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According to the National Retail Federation, Americans will spend an estimated $19.6 billion on Valentine’s Day this year. With a little more than half of the American population participating in Valentine’s Day giving, that breaks down to about $143 per person.
While chocolates, candied hearts or a night out on the town can be great ways to express your love, I would argue that financial planning may be the ultimate act that says, “I love you and I care about you”.
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As we approach the end of the year, you may be thinking of making a large financial gift to your children, grandchildren or others in your life.
Gifting strategies and the tax laws that create them can be confusing. Even as I write this, Congress is considering major legislation that could impact generational gifting for millions of Americans in the future.
Don’t let these 5 myths about gifting assets stop your holiday giving this year.
November 22nd, 1992.
That was my first official day as a financial planner. For several months, I had been working hard to get licensed, establish a network of contacts, and get set up to hit the ground running, but Wednesday, November 22, 1992 was my official first day on the job.
My manager generously allowed me to celebrate by taking the next day off. The fact that the next day was Thanksgiving and he wanted to spend it with his family, I am sure was just a coincidence.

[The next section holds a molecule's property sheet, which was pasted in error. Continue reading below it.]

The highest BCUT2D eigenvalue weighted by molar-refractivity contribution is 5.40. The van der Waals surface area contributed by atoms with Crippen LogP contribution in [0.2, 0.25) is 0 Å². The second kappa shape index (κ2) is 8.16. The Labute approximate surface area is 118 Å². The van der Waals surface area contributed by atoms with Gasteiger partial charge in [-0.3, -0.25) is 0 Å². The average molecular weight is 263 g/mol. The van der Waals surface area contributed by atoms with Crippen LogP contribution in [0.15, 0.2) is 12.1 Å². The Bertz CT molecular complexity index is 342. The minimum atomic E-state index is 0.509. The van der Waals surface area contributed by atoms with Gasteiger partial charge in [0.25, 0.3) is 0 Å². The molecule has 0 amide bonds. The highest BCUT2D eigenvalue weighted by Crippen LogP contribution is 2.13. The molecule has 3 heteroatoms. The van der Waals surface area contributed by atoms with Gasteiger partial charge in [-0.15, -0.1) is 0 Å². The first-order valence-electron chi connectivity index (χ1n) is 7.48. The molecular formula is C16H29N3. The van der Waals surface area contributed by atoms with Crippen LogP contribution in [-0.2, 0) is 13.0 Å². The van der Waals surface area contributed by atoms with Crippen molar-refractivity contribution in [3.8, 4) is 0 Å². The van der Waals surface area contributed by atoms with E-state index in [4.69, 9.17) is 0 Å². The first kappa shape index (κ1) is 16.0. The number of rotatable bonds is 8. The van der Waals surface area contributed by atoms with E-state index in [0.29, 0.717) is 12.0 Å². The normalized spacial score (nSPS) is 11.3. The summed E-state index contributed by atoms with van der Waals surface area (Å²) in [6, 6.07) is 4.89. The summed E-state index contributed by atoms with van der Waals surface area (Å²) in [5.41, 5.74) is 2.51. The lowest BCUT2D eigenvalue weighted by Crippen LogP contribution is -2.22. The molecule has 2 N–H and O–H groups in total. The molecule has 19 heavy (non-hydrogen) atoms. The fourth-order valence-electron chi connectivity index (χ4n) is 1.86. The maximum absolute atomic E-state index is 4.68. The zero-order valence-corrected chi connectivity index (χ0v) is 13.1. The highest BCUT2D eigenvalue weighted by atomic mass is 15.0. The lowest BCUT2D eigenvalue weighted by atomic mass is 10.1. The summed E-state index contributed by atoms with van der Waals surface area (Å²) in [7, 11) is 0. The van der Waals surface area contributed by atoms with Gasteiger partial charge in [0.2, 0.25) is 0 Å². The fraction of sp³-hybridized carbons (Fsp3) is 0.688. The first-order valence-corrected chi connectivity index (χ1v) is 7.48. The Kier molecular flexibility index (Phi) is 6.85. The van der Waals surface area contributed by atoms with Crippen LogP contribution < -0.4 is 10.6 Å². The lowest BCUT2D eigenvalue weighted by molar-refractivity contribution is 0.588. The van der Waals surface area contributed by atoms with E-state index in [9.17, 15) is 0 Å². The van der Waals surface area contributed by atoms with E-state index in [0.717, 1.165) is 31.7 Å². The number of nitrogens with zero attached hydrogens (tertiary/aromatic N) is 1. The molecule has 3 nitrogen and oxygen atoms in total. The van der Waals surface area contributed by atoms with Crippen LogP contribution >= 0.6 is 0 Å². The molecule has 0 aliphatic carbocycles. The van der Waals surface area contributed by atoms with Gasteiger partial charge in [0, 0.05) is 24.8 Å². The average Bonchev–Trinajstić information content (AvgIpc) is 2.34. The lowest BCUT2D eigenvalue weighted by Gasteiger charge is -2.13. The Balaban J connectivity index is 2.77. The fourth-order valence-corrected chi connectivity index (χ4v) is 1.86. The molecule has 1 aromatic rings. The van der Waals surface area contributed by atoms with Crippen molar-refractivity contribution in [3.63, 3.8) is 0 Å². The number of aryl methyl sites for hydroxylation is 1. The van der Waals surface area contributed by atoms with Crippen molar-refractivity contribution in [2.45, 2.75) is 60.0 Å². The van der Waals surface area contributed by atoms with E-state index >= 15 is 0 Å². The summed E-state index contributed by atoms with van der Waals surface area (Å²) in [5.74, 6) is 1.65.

Back then, the only days we had off were Sundays and major Federal holidays. The Friday after Thanksgiving was not one of them. So, on Friday the 24th I was back at it – or maybe I should say “at it” since I hadn’t really even gotten started yet.
Since 2009, GiveMN.org has paired charitable donors with qualified charitable organizations in a uniquely Minnesota movement known as Give To The Max Day.
Last year alone, donors anted up more than $20 million over a 24-hour period to support their favorite causes. To date, Give To The Max Day has raised over $125 million dollars for Minnesota-based charitable organizations.
Below are 3 reasons why you should give to the max on November 16th.
World War I officially ended at “the eleventh hour, of the eleventh day, of the eleventh month” in 1918. A year later, Woodrow Wilson proclaimed November 11th to be “Armistice Day”.
Congress declared November 11th to be “Veterans Day” in 1954. Since then, we’ve taken this day to recognize and honor all military veterans, both living and dead, who have honorably served in the U.S. Armed Forces.
If you are a military veteran, thank you for your service.